When you read this book, know that I am grateful that you are paying attention to the subject. However, when reading this, do not simply think about the diamonds being tainted with the blood of those villagers. Do not think about what is “wrong” with the people. Rather, pay attention to those who, under the most trying circumstances, lift themselves up to take a stand for humanity, to have their voices heard in circumstances where people are abused and leaders are little more than criminals. The witnesses and survivors who share their stories are people of great courage and resilience. You will find in their words a call for justice to be done.

This report helped to remove the main security company responsible for the abuses from the area, but the generals remain latched onto the diamond companies. They continue to extract and put in place new private security companies which, although on a much smaller scale, remains abusive. The misfortunes and disenfranchisement of the locals continues. In this municipality, the richest in alluvial diamonds in Angola, there is no functioning morgue, no electricity from the grid, and no higher educational institutions. The villages do not have schools or clean water. What has helped to reduce the violence is the attention the book received internationally. Those in Japan who are interested in human rights issues can also contribute to this by paying attention and raising awareness of the political situation in Angola, and especially the country’s diamond regions.

In 2015, I was charged and convicted for lodging a criminal complaint against the generals who were responsible for, and the main beneficiaries of, the violence meted out against the inhabitants of the diamond areas. Despite the book not being the subject of the trial, the judge banned me from publishing it, wanted me to remove all online references to the book, and went even further to demand its recall.  When, then, I was asked by Diamonds for Peace to have the book translated into Japanese, I resisted. I did not see the point of having the issue taken so far away, where, I erroneously thought, no one would care. Yet, I came to my senses. I saw that this translation offered another opportunity for defiance, to tell the generals and all those who want to silence human rights defenders that our voices cannot be suppressed. This book is proof that no trial, no conviction, will strike fear in us. On the contrary, it is an opportunity to reenergize the call for respect for human rights and dignity in Angola.”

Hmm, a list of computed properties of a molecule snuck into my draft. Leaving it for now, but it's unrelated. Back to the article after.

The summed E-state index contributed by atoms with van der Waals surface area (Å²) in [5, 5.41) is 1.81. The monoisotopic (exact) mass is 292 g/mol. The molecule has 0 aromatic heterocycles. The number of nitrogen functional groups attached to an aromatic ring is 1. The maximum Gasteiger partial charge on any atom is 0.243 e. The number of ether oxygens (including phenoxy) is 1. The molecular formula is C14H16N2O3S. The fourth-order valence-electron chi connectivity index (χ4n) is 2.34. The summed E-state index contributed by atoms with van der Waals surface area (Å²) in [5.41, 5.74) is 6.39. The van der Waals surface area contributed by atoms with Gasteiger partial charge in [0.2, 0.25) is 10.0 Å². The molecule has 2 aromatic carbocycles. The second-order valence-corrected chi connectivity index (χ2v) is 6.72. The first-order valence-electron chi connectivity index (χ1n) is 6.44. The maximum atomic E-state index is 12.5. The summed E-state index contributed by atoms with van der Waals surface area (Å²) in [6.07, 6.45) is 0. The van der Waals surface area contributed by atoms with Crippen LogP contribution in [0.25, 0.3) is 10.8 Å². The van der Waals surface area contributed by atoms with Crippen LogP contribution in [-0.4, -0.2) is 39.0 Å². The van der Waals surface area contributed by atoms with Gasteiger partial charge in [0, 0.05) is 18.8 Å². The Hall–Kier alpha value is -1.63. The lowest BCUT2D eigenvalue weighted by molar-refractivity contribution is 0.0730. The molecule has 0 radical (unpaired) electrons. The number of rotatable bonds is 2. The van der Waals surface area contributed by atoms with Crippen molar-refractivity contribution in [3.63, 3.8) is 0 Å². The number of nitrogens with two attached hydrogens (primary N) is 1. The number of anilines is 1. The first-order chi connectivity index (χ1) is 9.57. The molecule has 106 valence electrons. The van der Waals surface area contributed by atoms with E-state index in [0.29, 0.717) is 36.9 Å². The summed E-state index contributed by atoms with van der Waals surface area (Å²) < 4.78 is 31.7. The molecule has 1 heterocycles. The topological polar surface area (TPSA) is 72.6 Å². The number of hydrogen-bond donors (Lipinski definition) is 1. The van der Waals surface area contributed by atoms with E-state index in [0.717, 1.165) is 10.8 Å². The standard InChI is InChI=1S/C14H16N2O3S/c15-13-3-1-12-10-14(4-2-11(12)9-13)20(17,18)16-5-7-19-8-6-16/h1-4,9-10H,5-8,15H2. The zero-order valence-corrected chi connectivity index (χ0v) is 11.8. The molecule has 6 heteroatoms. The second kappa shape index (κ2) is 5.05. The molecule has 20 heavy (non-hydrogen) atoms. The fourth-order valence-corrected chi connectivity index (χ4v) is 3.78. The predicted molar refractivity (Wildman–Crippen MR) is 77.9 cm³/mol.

Artisanal Diamond Mining in Angola
Artisanal Diamond Mining in Angola, (c) Rafael Marques de Morais

You can download the Japanese version of the book from the below URL
[Japanese]
Blood Diamond: Corruption and Torture in Angola
Author: Rafael Marques de Morais
Editorial Supervisor: Diamonds for Peace
Translation Supervisor: Masahiro Nakajima
http://diamondsforpeace.org/wp-content/uploads/2017/07/Blood-Diamond_Japanese_Rafael-Marques_DFP.pdf

You can download the English version of the book from the below URL:
http://www.tintadachina.pt/pdfs/626c1154352f7b4f96324bf928831b86-insideENG.pdf

 

Front Photo: The Artisanal Diamond Mining in Angola. Photo contribution by Rafael Marques de Morais 2017